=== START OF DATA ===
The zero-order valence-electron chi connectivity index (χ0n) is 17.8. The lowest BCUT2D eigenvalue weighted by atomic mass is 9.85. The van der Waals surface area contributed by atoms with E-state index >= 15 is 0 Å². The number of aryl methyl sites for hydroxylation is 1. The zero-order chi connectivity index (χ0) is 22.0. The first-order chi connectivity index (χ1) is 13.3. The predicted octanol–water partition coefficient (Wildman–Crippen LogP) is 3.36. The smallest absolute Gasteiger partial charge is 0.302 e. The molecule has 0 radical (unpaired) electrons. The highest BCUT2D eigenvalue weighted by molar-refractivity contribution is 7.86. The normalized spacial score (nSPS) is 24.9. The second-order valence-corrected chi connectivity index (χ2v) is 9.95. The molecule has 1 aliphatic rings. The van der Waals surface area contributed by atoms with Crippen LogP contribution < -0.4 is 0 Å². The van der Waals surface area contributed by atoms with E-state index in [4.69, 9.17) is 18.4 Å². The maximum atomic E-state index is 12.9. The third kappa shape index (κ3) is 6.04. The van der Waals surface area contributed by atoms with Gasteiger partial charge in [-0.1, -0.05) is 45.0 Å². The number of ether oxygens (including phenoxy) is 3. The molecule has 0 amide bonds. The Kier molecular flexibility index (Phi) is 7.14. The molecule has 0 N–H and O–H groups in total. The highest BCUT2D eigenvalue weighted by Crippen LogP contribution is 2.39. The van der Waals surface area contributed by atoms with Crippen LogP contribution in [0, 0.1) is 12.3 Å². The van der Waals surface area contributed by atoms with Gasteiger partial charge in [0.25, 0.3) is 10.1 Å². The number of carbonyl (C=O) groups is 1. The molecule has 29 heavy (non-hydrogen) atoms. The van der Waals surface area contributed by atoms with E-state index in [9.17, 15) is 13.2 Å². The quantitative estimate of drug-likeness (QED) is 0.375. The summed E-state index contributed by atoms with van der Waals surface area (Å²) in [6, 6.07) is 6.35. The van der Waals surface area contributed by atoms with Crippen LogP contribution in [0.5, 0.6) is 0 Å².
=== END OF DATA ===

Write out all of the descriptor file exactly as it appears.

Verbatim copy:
The zero-order valence-electron chi connectivity index (χ0n) is 17.8. The lowest BCUT2D eigenvalue weighted by atomic mass is 9.85. The van der Waals surface area contributed by atoms with E-state index >= 15 is 0 Å². The number of aryl methyl sites for hydroxylation is 1. The zero-order chi connectivity index (χ0) is 22.0. The first-order chi connectivity index (χ1) is 13.3. The predicted octanol–water partition coefficient (Wildman–Crippen LogP) is 3.36. The smallest absolute Gasteiger partial charge is 0.302 e. The molecule has 0 radical (unpaired) electrons. The highest BCUT2D eigenvalue weighted by molar-refractivity contribution is 7.86. The normalized spacial score (nSPS) is 24.9. The second-order valence-corrected chi connectivity index (χ2v) is 9.95. The molecule has 1 aliphatic rings. The van der Waals surface area contributed by atoms with Crippen LogP contribution < -0.4 is 0 Å². The van der Waals surface area contributed by atoms with E-state index in [4.69, 9.17) is 18.4 Å². The maximum atomic E-state index is 12.9. The third kappa shape index (κ3) is 6.04. The van der Waals surface area contributed by atoms with Gasteiger partial charge in [-0.1, -0.05) is 45.0 Å². The number of ether oxygens (including phenoxy) is 3. The molecule has 0 amide bonds. The Kier molecular flexibility index (Phi) is 7.14. The molecule has 0 N–H and O–H groups in total. The highest BCUT2D eigenvalue weighted by Crippen LogP contribution is 2.39. The van der Waals surface area contributed by atoms with Crippen LogP contribution in [0, 0.1) is 12.3 Å². The van der Waals surface area contributed by atoms with Gasteiger partial charge in [0.25, 0.3) is 10.1 Å². The number of carbonyl (C=O) groups is 1. The molecule has 29 heavy (non-hydrogen) atoms. The van der Waals surface area contributed by atoms with E-state index in [9.17, 15) is 13.2 Å². The quantitative estimate of drug-likeness (QED) is 0.375. The summed E-state index contributed by atoms with van der Waals surface area (Å²) in [6, 6.07) is 6.35. The van der Waals surface area contributed by atoms with Crippen LogP contribution in [0.5, 0.6) is 0 Å².